Letter published in the Connecticut Post on July 17, 2015
Your July 15 article, “Bear Sightings On Rise in State,”appeared to be projecting an alarm among Connecticut’s Department of Energy and Environmental Protection staff. In truth, they’ve been mulling a bear hunt lottery for several years – sending alarming messages to tally bears in a way that creates a perceived need for hunting permits.
Increased tallies of bears can simply amount to one bear migrating from one area or town to another. Black bears shouldn’t be vilified because they happen to be seen in a state of 3.5 million humans.Bear hunting hasn’t been held since 1840 in Connecticut, and although it’s thrilling for Connecticut’s tiny majority of hunters to shoot a large animal to death, the better plan is to continue to educate resident on how to co-exist with bears – including commonsense measures of garbage disposal and storage. As DEEP’s biologist Geoff Krukar said, remove bird feeders ( after March) in areas where bears frequent. Watch them from a respectful distance, and don’t attract them to a human food source.
Let’s make Connecticut a model for safe, ecologically aware and vibrant living, involving bears and a diversity of wildlife rather than turning them into another violent, blood-drenched, annual sport.
President of Friends of Animals
Bears are one of the most prominent members of our Northern forests. In recent years their numbers have been growing and they have become familiar to many of us, though not always in the best circumstances.
How can we find ways to coexist with these animals of the forest that don’t involve shooting them or trapping and relocating them which are ineffective methods? Check out our list below for ways you can make reduce the chance of bears being attracted to your house or campsite and simple changes you can make to better coexist with bears.
Bears are lured into peoples’ backyards by:
- Household garbage
- Pet food
- Bird feeders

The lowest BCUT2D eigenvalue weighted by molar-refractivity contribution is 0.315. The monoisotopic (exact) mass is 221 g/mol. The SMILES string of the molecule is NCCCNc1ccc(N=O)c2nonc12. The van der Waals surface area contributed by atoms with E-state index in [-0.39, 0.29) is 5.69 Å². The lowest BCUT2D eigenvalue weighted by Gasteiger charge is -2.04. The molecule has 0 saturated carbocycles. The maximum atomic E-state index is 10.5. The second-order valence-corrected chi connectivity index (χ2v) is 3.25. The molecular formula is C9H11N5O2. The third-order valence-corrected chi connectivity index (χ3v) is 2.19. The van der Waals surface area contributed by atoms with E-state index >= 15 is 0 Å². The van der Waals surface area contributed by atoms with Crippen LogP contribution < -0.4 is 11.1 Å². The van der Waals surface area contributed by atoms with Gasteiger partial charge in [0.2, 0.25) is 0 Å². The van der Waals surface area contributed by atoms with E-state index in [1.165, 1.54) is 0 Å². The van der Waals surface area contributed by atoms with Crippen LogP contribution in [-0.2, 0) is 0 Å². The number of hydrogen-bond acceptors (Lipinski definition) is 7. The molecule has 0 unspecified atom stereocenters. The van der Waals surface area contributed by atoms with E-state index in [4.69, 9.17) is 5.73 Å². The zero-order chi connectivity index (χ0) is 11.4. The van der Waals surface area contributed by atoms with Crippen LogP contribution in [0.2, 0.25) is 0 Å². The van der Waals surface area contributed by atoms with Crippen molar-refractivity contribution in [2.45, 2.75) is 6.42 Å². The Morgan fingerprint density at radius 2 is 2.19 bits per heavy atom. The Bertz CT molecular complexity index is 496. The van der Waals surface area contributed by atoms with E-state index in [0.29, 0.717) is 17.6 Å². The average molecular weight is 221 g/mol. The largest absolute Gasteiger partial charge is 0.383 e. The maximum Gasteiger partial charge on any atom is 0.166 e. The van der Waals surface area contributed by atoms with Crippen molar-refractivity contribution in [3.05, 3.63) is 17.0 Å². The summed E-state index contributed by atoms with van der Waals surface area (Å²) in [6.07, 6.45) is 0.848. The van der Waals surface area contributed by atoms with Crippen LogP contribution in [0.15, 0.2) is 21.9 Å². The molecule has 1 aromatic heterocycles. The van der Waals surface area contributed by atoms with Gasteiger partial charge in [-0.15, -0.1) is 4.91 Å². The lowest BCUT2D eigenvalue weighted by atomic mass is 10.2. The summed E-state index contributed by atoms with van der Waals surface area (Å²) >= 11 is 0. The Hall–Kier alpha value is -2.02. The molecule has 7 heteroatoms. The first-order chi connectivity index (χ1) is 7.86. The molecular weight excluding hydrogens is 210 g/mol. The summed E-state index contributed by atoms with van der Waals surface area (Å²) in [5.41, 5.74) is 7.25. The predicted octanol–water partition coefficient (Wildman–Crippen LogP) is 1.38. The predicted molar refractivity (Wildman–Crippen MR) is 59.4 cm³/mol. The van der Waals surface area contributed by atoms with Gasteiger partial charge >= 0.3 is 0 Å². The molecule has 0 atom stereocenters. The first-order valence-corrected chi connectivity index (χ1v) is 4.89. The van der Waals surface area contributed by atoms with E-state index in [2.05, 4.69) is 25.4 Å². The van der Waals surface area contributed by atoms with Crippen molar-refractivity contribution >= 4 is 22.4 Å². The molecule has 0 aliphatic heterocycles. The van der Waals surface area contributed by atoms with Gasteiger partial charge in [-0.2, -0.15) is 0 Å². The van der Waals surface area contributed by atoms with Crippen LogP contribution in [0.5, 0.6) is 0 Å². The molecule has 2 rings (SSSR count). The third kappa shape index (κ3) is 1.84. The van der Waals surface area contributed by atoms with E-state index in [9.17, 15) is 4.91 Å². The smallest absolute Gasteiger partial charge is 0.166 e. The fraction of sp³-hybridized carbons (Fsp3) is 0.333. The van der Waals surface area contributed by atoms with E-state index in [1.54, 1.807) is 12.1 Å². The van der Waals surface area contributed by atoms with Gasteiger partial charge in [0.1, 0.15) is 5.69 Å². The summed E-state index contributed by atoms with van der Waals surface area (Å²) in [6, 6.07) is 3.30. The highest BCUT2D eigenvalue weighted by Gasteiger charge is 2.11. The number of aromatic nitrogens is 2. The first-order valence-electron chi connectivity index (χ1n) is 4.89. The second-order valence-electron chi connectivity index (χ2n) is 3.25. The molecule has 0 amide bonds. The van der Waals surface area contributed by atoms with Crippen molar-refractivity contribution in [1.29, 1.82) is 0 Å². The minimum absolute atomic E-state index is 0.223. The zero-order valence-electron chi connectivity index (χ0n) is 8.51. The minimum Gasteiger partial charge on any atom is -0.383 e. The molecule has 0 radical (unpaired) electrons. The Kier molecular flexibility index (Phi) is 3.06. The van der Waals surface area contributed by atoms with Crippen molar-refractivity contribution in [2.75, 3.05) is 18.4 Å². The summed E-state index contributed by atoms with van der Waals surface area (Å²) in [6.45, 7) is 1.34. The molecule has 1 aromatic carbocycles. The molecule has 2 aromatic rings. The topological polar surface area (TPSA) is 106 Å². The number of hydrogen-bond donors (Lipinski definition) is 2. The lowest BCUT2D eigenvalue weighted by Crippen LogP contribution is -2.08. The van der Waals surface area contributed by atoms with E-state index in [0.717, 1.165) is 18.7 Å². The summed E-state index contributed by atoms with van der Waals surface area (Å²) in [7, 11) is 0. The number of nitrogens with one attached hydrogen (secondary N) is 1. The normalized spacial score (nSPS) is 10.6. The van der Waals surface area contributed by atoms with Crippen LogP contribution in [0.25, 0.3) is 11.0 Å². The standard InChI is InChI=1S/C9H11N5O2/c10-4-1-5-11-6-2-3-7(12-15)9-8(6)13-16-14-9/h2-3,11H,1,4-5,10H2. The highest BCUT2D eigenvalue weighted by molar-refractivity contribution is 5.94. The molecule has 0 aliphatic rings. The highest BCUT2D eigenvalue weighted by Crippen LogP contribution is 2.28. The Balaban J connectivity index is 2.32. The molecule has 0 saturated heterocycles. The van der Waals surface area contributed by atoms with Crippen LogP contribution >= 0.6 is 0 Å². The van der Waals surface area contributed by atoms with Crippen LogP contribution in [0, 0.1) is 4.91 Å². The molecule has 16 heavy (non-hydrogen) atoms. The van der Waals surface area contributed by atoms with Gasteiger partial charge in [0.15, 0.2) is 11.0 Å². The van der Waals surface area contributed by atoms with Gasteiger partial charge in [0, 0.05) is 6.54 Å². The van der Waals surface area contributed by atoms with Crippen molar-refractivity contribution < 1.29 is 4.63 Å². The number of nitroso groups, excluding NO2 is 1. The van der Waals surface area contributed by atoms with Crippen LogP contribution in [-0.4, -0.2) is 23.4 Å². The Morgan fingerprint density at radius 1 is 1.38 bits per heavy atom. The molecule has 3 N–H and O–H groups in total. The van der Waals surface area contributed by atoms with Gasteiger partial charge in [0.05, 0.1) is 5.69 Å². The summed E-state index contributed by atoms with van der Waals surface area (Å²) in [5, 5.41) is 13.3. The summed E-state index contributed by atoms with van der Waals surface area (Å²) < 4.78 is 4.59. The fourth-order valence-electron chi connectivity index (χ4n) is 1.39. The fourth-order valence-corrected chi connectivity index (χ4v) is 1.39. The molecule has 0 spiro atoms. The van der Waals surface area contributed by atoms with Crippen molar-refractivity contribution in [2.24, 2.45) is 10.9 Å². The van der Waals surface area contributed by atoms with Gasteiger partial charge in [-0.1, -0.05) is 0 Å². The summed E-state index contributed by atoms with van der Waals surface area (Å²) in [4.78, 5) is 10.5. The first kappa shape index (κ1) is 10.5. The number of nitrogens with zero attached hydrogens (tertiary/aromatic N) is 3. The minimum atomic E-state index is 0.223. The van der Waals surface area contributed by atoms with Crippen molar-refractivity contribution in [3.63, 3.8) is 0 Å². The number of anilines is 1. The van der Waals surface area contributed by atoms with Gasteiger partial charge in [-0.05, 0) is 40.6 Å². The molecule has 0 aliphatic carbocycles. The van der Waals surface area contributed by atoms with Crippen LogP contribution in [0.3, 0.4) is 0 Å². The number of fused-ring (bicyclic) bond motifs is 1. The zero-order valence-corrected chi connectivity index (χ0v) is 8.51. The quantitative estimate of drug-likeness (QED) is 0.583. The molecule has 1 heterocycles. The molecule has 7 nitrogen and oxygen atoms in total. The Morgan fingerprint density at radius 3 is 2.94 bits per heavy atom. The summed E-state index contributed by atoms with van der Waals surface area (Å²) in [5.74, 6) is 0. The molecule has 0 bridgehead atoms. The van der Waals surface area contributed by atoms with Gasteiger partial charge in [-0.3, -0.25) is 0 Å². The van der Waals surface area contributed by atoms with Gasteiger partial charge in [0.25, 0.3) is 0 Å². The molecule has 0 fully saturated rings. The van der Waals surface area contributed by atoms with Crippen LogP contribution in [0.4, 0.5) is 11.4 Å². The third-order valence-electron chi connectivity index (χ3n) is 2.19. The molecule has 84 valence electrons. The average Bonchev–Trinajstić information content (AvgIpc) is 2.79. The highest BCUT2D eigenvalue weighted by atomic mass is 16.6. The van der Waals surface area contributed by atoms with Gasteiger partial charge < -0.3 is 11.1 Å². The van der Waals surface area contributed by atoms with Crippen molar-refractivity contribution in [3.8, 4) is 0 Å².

- Food scraps and smells from uncleaned barbeques
- Compost bins
- Garden produce
Garbage: Enclose your garbage in an airtight plastic bag and place in a bear-resistant garbage can. If you have curbside pick-up, putting the garbage out one or two hours before the truck arrives is helpful, but it’s even better to store garbage in bear-resistant containers with locking lids at all times, away from the house. Store recycling containers in a secure building as well and only put them outdoors on the day of pick up. Empty recyclables, like beverage cans, bottles and food containers can attract bears.
Pets: Feed your pet inside and keep smaller animals indoors at night to prevent any contact between your pets and bears. If you choose to feed them outside, immediately pick up any leftover pet food and remove bowls after they have finished.
Yard: Keep your yard mowed and weeded as certain grass, dandelions and clover are natural food for bears. Block potential denning sites like spaces beneath decks.
Birdfeeders: Hang your birdfeeder at least 12’ high and feed between November and April. Be sure to store your birdseed indoors.Use spill pans to prevent seeds from reaching the ground.
Citronella Candles: It is best to avoid leaving these candles outside as they contain a compound that is very attractive to bears.
Composting and gardening: Harvest gardens immediately as vegetables mature. Keep vegetable gardens free of vegetable wastes. Locate compost piles, gardens and fruit orchards at least 50 yards from forest tree lines or other sources of cover for bears. Adding lime to composting piles can also reduce odors and increase decomposition.
Remember, if you do happen to encounter a bear remain calm and do not run. Bears are gentle and typically timid animals, but they will respond best if you do the following:
- Keep a respectable distance
- Never get close or tease a bear. Do not offer them food either!
- Stay away from a treed bear…it means they’re frightened and it may take them a little while to come down.
- Carry bear repellent spray with you if you are hiking or camping.
- If you find yourself face to face with a bear, avoid eye contact and speak in a low and assertive voice, while making sure you’re not accidentally cornering the bear